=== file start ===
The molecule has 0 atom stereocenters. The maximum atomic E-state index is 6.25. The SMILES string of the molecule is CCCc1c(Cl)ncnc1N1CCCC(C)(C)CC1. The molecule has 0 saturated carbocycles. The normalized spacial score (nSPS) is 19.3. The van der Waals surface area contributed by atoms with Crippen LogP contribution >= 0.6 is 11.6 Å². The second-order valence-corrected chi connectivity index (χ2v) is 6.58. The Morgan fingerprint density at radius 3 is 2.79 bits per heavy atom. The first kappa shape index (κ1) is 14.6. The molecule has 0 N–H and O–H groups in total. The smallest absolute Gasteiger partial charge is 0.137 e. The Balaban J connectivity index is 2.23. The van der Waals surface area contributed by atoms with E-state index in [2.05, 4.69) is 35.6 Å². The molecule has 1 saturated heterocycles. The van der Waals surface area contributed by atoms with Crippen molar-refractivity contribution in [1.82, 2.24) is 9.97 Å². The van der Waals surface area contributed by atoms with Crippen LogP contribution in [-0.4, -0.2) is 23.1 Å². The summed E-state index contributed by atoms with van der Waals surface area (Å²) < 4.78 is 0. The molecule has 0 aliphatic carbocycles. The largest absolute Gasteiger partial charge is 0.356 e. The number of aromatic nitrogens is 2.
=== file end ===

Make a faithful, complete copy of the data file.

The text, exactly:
The molecule has 0 atom stereocenters. The maximum atomic E-state index is 6.25. The SMILES string of the molecule is CCCc1c(Cl)ncnc1N1CCCC(C)(C)CC1. The molecule has 0 saturated carbocycles. The normalized spacial score (nSPS) is 19.3. The van der Waals surface area contributed by atoms with Crippen LogP contribution >= 0.6 is 11.6 Å². The second-order valence-corrected chi connectivity index (χ2v) is 6.58. The Morgan fingerprint density at radius 3 is 2.79 bits per heavy atom. The first kappa shape index (κ1) is 14.6. The molecule has 0 N–H and O–H groups in total. The smallest absolute Gasteiger partial charge is 0.137 e. The Balaban J connectivity index is 2.23. The van der Waals surface area contributed by atoms with E-state index in [2.05, 4.69) is 35.6 Å². The molecule has 1 saturated heterocycles. The van der Waals surface area contributed by atoms with Crippen molar-refractivity contribution in [1.82, 2.24) is 9.97 Å². The van der Waals surface area contributed by atoms with Crippen LogP contribution in [-0.4, -0.2) is 23.1 Å². The summed E-state index contributed by atoms with van der Waals surface area (Å²) < 4.78 is 0. The molecule has 0 aliphatic carbocycles. The largest absolute Gasteiger partial charge is 0.356 e. The number of aromatic nitrogens is 2.